Directed by: #JoshuaHext
Written by: #JoshuaHext
This Camera is Broken, a film by Joshua Hext, is a part of the New Creative initiative by Screen South supported by the Arts Council and BBC Arts. It’s one of a collection of over 20 short films available to view under New Creatives on BBC iplayer. At just over 6 minutes long, This Camera is Broken is brief. It invites us to a moment in the life of a director who, whilst working on a film of her life, is triggered by the presence of her younger self – or an actress playing her younger self – to confront something from her past.
The film opens as the phone rings: it’s the results. It’s hereditary. The appointment is on Tuesday.
The mother replaces the receiver and turns to her daughter, ‘you know my mum was just as hard on me as I am on you. And I thought at the time I hated her.’
But this daughter is wiser than that and does not hate her mother.
She is also an actress who is about to fluff her lines.
With her expletive the camera pulls back revealing the mechanics of a film set. The director, palm to forehead, is finding this hard and the young actress playing her younger self wants to know if the scene really happened, in real life. The director is not sure if that is important. ‘I’m trying to find truth in it,’ the young actress says.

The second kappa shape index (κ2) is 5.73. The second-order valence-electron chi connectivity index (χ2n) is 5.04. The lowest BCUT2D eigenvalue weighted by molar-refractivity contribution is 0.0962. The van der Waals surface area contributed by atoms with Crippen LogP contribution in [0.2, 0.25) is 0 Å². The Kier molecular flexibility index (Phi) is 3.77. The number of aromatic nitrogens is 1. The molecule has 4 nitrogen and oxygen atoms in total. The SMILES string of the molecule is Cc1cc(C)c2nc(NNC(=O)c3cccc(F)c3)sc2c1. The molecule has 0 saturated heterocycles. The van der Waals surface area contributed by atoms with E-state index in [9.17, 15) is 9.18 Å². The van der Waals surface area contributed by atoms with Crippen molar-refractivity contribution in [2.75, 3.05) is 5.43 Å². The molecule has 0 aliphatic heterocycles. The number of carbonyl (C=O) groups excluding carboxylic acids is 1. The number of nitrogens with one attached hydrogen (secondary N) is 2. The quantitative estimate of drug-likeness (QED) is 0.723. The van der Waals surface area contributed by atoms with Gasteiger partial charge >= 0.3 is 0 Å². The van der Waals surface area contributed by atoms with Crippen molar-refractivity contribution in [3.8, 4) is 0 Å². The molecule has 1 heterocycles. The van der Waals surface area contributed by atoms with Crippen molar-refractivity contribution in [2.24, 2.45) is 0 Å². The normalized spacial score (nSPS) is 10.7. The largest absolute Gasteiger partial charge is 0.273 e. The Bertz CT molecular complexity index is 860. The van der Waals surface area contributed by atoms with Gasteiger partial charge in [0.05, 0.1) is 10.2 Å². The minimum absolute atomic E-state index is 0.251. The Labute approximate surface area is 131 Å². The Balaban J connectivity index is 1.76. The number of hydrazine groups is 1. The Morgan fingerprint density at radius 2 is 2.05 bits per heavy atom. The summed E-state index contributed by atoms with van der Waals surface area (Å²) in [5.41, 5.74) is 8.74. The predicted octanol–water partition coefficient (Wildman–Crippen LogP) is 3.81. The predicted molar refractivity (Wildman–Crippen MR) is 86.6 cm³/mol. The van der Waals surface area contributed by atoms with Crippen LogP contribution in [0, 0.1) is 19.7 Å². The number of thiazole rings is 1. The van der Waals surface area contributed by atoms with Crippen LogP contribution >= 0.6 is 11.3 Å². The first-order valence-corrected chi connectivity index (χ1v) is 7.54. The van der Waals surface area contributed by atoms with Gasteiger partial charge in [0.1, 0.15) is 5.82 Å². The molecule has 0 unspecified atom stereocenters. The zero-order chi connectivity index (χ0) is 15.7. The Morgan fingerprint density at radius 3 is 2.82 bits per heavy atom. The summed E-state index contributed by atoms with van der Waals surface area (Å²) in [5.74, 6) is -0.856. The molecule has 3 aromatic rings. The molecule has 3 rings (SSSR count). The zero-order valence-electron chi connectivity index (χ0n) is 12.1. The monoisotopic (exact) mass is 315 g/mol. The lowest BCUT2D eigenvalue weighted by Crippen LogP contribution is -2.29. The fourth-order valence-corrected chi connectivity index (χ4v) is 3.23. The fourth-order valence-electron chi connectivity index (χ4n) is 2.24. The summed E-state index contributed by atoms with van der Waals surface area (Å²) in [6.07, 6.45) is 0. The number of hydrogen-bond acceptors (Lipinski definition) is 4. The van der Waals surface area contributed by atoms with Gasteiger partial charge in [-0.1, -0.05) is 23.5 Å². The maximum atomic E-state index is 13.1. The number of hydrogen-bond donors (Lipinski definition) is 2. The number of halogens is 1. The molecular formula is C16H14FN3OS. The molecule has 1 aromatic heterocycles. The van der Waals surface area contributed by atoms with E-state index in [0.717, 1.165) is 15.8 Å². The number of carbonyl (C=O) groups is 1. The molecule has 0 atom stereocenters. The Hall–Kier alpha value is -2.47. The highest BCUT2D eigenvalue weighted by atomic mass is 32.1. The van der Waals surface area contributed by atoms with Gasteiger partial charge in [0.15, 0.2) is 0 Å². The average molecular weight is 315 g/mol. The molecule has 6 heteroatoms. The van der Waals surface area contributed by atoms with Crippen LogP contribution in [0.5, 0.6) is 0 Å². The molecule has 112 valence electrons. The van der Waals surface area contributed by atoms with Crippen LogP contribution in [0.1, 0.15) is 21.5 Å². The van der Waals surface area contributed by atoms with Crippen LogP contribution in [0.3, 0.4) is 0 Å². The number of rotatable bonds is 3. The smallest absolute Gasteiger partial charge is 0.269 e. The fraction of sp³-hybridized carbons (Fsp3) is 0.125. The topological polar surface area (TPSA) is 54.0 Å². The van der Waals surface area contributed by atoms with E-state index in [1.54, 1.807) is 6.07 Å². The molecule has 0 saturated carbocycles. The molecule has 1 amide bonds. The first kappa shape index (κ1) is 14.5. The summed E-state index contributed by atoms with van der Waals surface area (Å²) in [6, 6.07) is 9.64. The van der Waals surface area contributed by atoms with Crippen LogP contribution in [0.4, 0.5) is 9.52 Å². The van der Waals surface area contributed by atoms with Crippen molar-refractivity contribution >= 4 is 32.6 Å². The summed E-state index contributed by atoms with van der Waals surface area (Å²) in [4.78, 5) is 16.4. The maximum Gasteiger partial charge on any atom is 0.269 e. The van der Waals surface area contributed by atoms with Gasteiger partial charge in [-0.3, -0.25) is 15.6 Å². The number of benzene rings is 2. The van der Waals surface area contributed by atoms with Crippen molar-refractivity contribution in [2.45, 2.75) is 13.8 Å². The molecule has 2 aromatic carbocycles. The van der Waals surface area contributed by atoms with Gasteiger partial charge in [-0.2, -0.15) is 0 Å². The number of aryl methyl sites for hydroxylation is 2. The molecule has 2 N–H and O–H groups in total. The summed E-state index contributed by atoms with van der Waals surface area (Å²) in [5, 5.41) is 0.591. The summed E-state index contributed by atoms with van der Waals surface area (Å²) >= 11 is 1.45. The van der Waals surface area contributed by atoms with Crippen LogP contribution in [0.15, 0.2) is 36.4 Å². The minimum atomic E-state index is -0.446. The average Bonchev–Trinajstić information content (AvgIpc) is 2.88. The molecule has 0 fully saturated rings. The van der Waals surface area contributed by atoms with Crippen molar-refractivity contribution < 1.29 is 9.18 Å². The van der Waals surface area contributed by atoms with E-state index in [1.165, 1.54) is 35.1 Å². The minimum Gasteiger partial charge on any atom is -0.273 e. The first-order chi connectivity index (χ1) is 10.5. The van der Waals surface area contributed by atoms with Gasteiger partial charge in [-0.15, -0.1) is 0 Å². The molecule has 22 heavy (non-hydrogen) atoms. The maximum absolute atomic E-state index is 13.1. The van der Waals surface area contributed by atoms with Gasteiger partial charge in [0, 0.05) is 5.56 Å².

The succeeding conversation between the director and her younger self delves deeper into the interplay between history, truth and memory, asking, what is the difference between remembering and imagining, and does it really matter? Can history repeat itself? And are we destined to become our parents?
These are big questions for such a short film, but it works. What would have benefitted from more time on screen is the story itself: here are two (or three, depending on how you look at it) generations to explore with illness, death, love and regret to get into and yet so little time for it.
The balm is of course that it’s good enough for us to want more of it. The performances (from Annabel Leventon, Cheryl Burniston and Ali Mylon) carry these compelling characters brilliantly and it’s a joy to look at: dramatic lighting, fabulous costumes, retro set design. Add to this the mother/daughter psychodrama, cigarettes and an ageing director and This Camera is Broken is confidently reminiscent of the films of Pedro Almodóvar. And all this is enough to enjoy for six minutes without getting too frustrated by all the questions this snippet of story leaves unanswered.